Smucker and Beiler

Lloyd Smucker, left, and Chet Beiler, right, appear in campaign ads as they compete for the Republican nomination for the 16th Congressional District.


Republicans Chet Beiler, a Manheim businessman, and state Sen. Lloyd Smucker, of West Lampeter Township, are squaring off in the 16th Congressional District Republican primary. The winner will face Lancaster Democrat Christina Hartman in the November election to fill the seat being vacated by U.S. Rep. Joe Pitts, who is retiring after 10 terms in office.

Politics, so the saying goes, ain’t beanbag.

And we get that. When a candidate runs for office — especially national office — there’s a lot at stake: power,  position and the opportunity to do big things.

But this year, our politics have gone way beyond hardball to harsh, dark and cynical.

We have presidential candidates calling each other names  — “Lyin’ Ted,” for instance, and “sniveling coward” — that conjure up politics in the days when political opponents called Martin Van Buren “Martin Van Ruin” and “a first-rate second-rate man.”

And in the 16th Congressional District Republican primary race, we have state Sen. Lloyd Smucker and Chet Beiler trading attacks that are so ferocious they may leave you queasy.

“Friends of Chet Beiler” sent out mailers accusing “career politician Lloyd Smucker” of acting to “undermine border security and our immigration laws.”

“Does he really deserve a promotion to Congress?” the mailer asked.

Smucker sent out one mailer describing Beiler as a “three-time loser for political office” who employs “fear tactics” and “dirty tricks,” and another claiming, “Chet Beiler will do anything and is lying about Lloyd Smucker.”

In a television ad that began airing earlier this month, Smucker’s campaign raises the specter of “Votergate,” Beiler’s  violation of Pennsylvania election law 15 years ago.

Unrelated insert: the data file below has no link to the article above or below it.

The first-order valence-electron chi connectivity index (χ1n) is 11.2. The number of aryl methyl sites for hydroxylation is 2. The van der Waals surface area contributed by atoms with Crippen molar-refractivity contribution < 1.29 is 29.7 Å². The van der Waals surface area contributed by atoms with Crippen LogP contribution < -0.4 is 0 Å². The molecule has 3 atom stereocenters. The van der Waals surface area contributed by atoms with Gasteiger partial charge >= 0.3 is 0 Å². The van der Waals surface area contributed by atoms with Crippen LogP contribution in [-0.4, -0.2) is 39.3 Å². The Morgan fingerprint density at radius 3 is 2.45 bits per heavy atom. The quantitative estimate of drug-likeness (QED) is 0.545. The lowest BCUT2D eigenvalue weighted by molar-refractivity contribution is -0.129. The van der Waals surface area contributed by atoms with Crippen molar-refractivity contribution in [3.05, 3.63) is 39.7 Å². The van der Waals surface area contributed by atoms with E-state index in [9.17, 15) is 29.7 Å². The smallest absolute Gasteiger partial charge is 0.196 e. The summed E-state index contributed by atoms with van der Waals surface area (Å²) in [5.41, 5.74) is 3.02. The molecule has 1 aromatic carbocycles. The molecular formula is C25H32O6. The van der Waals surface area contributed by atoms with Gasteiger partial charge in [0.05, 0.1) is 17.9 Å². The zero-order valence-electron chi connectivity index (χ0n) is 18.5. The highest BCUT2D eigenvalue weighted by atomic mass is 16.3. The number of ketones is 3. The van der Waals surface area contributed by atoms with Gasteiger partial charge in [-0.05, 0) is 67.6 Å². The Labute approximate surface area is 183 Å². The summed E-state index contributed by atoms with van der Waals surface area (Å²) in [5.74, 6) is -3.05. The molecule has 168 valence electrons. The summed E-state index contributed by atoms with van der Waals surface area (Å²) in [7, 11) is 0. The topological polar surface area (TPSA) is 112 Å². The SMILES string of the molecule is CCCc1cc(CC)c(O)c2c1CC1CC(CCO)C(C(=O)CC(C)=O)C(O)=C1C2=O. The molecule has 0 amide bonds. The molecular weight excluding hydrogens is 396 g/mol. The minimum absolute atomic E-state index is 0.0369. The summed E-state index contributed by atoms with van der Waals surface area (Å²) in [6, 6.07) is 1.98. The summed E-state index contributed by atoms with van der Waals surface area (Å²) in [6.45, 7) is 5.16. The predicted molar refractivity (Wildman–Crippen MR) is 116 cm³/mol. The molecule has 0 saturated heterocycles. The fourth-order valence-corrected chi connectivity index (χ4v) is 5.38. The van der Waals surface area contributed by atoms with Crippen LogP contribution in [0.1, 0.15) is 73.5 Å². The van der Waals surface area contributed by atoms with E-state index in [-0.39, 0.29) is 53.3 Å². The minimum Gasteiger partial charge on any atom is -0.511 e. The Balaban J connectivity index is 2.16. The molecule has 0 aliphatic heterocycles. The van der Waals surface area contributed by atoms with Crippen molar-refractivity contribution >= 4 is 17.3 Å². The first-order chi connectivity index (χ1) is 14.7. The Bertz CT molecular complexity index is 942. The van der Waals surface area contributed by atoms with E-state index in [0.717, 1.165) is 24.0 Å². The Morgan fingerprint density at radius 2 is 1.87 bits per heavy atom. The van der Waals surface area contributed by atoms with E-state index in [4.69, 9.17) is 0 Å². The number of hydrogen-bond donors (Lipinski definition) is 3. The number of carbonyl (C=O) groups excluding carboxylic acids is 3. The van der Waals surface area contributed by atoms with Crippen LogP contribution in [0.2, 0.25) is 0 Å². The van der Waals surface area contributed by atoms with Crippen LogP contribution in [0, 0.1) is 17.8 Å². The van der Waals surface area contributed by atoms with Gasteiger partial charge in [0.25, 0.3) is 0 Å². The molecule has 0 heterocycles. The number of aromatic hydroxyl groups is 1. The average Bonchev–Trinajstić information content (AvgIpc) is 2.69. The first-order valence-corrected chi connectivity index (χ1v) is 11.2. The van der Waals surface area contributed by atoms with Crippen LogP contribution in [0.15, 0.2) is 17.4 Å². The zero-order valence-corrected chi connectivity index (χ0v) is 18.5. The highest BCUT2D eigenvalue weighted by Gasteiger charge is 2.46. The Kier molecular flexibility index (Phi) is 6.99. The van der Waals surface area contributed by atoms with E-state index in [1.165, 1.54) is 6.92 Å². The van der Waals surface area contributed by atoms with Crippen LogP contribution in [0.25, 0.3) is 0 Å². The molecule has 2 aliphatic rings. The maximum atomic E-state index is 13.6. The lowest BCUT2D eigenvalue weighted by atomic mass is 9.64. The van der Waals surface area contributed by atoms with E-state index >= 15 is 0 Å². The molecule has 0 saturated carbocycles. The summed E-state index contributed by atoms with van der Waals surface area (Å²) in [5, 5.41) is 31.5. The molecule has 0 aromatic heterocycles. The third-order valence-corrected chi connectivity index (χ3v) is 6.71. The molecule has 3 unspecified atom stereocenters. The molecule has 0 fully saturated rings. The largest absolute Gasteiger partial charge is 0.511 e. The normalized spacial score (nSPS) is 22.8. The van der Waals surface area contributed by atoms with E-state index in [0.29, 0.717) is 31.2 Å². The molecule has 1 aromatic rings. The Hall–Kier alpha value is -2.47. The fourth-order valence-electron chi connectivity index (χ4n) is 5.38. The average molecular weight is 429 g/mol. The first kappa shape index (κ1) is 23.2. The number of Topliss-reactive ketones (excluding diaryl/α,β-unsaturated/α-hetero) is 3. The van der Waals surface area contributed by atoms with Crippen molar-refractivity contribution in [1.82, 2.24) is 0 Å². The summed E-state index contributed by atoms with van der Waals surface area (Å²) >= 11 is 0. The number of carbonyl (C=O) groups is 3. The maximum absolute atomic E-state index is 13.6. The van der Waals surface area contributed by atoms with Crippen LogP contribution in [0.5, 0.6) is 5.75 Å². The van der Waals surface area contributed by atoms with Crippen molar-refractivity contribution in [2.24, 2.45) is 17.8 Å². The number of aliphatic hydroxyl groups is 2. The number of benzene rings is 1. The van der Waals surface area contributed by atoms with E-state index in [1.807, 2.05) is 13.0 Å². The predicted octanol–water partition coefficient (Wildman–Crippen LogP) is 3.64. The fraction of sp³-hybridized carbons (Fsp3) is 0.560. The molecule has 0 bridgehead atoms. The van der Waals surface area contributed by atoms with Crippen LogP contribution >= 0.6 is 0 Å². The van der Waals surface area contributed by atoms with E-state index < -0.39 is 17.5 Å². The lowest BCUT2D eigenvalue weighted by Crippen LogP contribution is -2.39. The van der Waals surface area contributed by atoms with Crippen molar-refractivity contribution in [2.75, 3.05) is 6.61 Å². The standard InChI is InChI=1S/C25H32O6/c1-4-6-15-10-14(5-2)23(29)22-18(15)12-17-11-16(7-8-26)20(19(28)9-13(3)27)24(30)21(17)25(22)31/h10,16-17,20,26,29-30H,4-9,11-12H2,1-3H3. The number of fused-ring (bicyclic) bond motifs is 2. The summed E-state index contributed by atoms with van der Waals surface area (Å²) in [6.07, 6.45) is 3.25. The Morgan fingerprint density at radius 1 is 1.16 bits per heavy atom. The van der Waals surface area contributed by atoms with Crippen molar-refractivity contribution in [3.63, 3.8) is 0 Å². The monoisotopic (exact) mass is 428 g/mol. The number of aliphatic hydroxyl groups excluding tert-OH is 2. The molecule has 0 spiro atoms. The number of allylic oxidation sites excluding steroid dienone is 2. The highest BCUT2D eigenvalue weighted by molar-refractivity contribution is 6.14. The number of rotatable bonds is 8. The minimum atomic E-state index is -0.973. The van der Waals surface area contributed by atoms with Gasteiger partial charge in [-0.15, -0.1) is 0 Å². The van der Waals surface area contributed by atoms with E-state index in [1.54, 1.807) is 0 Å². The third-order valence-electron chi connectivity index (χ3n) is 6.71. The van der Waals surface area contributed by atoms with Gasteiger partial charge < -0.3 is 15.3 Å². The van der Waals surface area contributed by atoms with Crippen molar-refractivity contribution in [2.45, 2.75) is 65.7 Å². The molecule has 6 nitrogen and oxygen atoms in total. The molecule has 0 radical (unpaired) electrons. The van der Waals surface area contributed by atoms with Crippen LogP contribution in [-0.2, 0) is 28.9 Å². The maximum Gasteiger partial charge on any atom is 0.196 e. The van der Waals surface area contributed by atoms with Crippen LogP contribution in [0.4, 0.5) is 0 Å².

Beiler “wants to serve the community,” declares the 30-second ad. “Truth is, Beiler’s already performed community service. Fifty days’ worth for election fraud.”

Yikes. Beiler was charged with one count of solicitation of registrations under the state elections code. He was accepted into the Accelerated Rehabilitative Disposition program

For his part, Beiler’s advertisements have portrayed Smucker as too “liberal” to represent the 16th district. Beiler’s campaign also clearly is paying to get an attack site at the top of Google search results for Lloyd Smucker.

 “Honestly, they’re Lancaster County Republicans. … They’re both solid conservatives at the end of the day,” Kyle Kopko, professor of political science at Elizabethtown College, told LNP in a news article that appeared last Sunday.

Kopko said he’s “actually been taken aback by how negative” the Smucker-Beiler race has been.

We are, too. And we understand why some Lancaster County residents have taken to social media to complain about the negative mailers cluttering their mailboxes, and the more than $110,000 worth of negative ads filling their TV screens.

Charles Greenawalt, a Millersville University professor of government and political affairs, told LNP that the Smucker-Beiler contest personifies “much of the struggle nationwide.”

How depressing.

The Republican presidential primary has taken on the tenor of a professional wrestling match, as the candidates from the party of Lincoln vie to grab media attention — Ohio Gov. John Kasich excepted — by saying more and more outrageous things.

Amid the din last week, however, U.S. House Speaker Paul Ryan made a pitch for a different kind of politics.

“Our political discourse — both the kind we see on TV and the kind we experience among each other — did not used to be this bad and it does not have to be this way,” Ryan told a bipartisan group of congressional interns on Wednesday.

“Ideas, passionately promoted and put to the test — that’s what politics can be. ... All of us as leaders can hold ourselves to the highest standards of integrity and decency.”

In an America in which political leaders “have a basic faith in one another,” Ryan said, “We question each other’s ideas — vigorously — but we don’t question each other’s motives. If someone has a bad idea, we don’t think they’re a bad person. We just think they have a bad idea.”

His speech is worth reading in full. They include his apology for not always characterizing people — he regretfully cites his “makers” vs. “takers”  language — as he believes he should have.

Like Speaker Ryan, we hope for a better way.